Archive for the ‘Recipes’ Category

Last month I made some beef stock from bones ordered from Farmers Fresh. It’s been my most successful stock experience to date. I think the secret is putting the cooling stock in the fridge over night so that it’s really easy to skim the fat.

I used a beef stock recipe from simplyrecipes.com.

In addition to the bones and some chopped onions and carrot, there were these ingredients .

thyme, carrot peelings, onion bits, bay leaves, garlic, and par-cel

The bones were rubbed with olive oil and put in the over to roast along with the onions and a carrot.

Here’s what they looked like after the roasting. (more…)

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Friday’s lunch was lo-mein with shrimp, eggs, Brussels sprout leaves, broccoli leaves, and celery leaves.  (And onion and garlic from Kroger, but that’s less interesting.)

Lo-mein is great for using up scraps. Often my lo-mein-like dishes are made with stems from various vegetables from recent CSA deliveries. But over the past couple of weeks, I’ve found myself with mostly scrap leaves. (more…)

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Last night we tried a new variation on the “Kale with raisins and pine nuts” recipe – Bordeaux spinach with dried figs and walnuts.


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This week I increased my peasant dish repertoire with Korean vegetable pancakes (Pa jun) suggested by Kitchen Kung Fu. There were many different recipes on line, and they all said pretty much the same thing: pretend you’re making blueberry pancakes and swap the blueberries for sliced vegetables. Well, that’s not quite what they said. Close, though.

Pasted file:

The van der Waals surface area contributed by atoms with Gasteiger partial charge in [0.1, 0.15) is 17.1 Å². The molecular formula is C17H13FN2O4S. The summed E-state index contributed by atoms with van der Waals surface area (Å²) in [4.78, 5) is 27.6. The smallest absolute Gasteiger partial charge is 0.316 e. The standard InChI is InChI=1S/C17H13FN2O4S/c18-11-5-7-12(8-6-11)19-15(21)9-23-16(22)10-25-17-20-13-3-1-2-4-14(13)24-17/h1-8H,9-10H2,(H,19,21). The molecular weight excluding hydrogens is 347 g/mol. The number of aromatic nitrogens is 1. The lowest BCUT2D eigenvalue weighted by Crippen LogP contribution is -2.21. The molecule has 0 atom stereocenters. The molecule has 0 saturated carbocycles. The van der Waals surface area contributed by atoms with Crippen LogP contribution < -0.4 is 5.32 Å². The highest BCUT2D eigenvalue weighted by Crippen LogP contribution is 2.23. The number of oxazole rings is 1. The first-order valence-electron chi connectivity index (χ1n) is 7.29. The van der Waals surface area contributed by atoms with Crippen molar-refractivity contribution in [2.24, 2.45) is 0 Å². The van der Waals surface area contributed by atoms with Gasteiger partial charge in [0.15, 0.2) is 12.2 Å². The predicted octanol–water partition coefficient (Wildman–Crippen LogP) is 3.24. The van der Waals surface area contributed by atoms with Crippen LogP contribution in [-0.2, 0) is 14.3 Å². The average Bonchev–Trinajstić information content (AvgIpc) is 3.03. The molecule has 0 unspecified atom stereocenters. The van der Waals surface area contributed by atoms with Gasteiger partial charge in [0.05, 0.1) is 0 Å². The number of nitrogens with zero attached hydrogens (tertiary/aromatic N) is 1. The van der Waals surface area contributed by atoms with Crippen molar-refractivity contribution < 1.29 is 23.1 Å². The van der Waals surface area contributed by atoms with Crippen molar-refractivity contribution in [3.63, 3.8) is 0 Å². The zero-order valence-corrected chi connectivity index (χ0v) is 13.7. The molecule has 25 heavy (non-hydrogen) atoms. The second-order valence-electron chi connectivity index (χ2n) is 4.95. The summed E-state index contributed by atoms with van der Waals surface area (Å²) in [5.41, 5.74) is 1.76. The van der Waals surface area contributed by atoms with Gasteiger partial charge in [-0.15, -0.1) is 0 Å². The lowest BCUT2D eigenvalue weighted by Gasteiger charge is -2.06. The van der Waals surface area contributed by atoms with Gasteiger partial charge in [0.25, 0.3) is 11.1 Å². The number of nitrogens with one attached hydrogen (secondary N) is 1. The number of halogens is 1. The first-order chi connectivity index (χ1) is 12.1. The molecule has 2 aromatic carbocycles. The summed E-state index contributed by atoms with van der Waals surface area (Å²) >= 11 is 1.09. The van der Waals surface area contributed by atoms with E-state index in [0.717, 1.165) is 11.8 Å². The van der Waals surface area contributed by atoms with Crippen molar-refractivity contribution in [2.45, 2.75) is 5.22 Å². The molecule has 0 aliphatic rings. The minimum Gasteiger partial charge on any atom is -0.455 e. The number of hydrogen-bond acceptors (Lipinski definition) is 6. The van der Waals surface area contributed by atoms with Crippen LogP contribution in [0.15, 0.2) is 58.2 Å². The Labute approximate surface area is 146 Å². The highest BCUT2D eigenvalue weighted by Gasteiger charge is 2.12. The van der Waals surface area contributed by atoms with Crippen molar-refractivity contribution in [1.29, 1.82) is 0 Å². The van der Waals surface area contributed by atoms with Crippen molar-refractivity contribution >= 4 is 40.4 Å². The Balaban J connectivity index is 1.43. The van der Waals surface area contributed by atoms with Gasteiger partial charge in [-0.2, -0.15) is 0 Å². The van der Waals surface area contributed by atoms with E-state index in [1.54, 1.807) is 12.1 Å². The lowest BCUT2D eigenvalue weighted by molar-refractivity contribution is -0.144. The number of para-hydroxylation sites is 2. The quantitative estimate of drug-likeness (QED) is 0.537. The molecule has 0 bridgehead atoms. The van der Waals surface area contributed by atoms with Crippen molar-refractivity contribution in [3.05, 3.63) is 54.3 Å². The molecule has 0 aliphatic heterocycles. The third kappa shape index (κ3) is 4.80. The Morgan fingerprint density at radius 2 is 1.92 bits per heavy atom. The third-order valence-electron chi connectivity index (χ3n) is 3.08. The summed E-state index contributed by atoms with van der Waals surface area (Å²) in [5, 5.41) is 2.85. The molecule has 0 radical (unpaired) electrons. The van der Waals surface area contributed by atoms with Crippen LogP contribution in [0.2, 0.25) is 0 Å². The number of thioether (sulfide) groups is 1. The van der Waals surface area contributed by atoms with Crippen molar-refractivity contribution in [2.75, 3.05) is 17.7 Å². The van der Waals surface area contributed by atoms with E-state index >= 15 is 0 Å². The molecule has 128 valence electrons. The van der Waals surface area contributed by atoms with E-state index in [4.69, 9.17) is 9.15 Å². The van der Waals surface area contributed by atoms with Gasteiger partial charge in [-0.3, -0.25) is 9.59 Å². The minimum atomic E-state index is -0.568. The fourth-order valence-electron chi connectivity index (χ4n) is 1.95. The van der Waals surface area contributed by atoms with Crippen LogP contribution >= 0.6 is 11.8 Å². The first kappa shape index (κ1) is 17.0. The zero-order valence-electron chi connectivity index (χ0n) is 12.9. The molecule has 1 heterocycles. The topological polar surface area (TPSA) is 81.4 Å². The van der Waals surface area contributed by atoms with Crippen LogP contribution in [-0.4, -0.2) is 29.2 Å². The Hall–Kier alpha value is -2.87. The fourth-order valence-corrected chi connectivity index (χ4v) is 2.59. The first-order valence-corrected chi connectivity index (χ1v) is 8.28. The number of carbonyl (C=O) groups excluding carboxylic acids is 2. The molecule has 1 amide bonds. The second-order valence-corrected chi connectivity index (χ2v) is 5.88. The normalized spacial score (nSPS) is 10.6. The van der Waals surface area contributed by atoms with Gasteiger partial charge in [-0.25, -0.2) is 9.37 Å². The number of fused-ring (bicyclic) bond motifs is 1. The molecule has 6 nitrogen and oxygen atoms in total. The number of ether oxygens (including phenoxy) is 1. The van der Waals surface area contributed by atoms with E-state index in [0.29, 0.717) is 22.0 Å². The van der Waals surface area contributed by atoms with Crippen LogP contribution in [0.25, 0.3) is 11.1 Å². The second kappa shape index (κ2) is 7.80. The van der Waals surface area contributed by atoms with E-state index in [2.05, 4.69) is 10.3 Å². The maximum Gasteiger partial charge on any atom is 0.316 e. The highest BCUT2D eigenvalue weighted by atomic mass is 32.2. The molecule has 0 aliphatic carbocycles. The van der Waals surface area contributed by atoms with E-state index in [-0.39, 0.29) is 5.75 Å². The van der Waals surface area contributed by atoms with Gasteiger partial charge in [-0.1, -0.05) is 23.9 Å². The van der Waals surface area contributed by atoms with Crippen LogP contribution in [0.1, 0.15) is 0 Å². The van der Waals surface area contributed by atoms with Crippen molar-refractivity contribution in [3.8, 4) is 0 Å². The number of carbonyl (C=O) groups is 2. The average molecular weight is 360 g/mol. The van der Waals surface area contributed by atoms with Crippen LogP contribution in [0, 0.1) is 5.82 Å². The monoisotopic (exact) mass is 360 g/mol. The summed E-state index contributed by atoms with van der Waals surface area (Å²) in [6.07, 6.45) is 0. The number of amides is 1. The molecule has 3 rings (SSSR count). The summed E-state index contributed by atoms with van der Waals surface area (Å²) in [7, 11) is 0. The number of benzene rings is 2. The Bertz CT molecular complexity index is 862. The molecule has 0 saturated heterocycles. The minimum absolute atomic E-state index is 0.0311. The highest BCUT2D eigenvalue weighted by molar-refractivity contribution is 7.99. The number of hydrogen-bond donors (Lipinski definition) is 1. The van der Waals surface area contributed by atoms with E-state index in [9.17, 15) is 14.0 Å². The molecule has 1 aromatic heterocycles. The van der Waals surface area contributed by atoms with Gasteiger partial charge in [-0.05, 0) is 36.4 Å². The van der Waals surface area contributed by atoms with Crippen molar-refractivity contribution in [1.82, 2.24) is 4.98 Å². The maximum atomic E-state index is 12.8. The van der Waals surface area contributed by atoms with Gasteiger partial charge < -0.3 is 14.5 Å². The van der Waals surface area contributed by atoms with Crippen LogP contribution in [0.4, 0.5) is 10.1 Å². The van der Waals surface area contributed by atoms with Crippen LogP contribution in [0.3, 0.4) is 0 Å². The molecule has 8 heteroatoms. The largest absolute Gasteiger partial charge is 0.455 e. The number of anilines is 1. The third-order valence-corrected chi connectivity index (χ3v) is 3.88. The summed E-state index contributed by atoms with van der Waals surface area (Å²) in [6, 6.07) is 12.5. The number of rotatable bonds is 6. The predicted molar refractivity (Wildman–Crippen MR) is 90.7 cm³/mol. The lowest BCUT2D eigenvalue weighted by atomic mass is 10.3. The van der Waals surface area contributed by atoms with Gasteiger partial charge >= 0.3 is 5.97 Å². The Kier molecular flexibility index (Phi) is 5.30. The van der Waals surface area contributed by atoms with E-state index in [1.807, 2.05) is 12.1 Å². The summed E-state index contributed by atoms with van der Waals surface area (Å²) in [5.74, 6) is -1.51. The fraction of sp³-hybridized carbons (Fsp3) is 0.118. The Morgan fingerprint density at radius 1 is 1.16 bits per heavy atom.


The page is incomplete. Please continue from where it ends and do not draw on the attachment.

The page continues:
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Ah, nuts.


Walnuts have become a staple in my house after we bought an enormous bag at Sam’s so that I could make biscotti Christmas gifts. Even after all the baking, we still had a couple of pounds of shelled walnuts. Thinking, “We’ll never get through that many walnuts,” I’ve used them in everything I could think of this winter: with greens and pasta, in salads, oatmeal, and desserts. And last week, I scurried off to Sam’s to buy another enormous bag of walnuts.

Health nuts

Nuts are good for you. They’re high in unsaturated fats, Omega-3 fatty acids, and arginine. The Harvard School of Public Health touts the cardiovascular benefits of eating nuts, and The Mayo Clinic describes their part in healthy Mediterranean diets.

Nutty ideas

Here are some nutty dishes we love:


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Bon voyage, The Minimalist!

“The Minimalist” column in The New York Times has been one of my favorites for years. Like in his cookbook How To Cook Everything, Bittman proposes general notions that encourage understanding and experimentation rather than the rigid perfectionism of set recipes. Now after more than thirteen years, “The Minimalist” is coming to an end.

To celebrate all those great years, here’s a post from 2008 – My favorite recipe of all time. The recipe comes from “The Minimalist” column Summer Express: 101 Simple Meals Ready in 10 Minutes or Less. I’m not sure if it’s still my favorite recipe of all time, but it’s definitely way up there and I am grateful for it and many others.